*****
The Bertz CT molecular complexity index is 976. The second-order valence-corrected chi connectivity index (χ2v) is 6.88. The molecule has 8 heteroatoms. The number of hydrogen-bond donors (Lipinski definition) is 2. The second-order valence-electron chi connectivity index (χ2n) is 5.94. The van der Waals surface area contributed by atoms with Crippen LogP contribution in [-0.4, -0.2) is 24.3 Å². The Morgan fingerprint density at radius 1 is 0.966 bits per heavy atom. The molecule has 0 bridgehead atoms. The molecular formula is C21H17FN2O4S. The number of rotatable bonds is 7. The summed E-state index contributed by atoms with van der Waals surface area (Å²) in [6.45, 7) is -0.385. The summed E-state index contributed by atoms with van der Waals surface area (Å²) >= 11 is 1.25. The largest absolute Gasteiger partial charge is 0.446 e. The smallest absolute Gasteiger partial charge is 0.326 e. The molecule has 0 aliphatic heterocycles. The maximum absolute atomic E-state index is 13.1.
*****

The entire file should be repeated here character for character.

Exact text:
The Bertz CT molecular complexity index is 976. The second-order valence-corrected chi connectivity index (χ2v) is 6.88. The molecule has 8 heteroatoms. The number of hydrogen-bond donors (Lipinski definition) is 2. The second-order valence-electron chi connectivity index (χ2n) is 5.94. The van der Waals surface area contributed by atoms with Crippen LogP contribution in [-0.4, -0.2) is 24.3 Å². The Morgan fingerprint density at radius 1 is 0.966 bits per heavy atom. The molecule has 0 bridgehead atoms. The molecular formula is C21H17FN2O4S. The number of rotatable bonds is 7. The summed E-state index contributed by atoms with van der Waals surface area (Å²) in [6.45, 7) is -0.385. The summed E-state index contributed by atoms with van der Waals surface area (Å²) >= 11 is 1.25. The largest absolute Gasteiger partial charge is 0.446 e. The smallest absolute Gasteiger partial charge is 0.326 e. The molecule has 0 aliphatic heterocycles. The maximum absolute atomic E-state index is 13.1.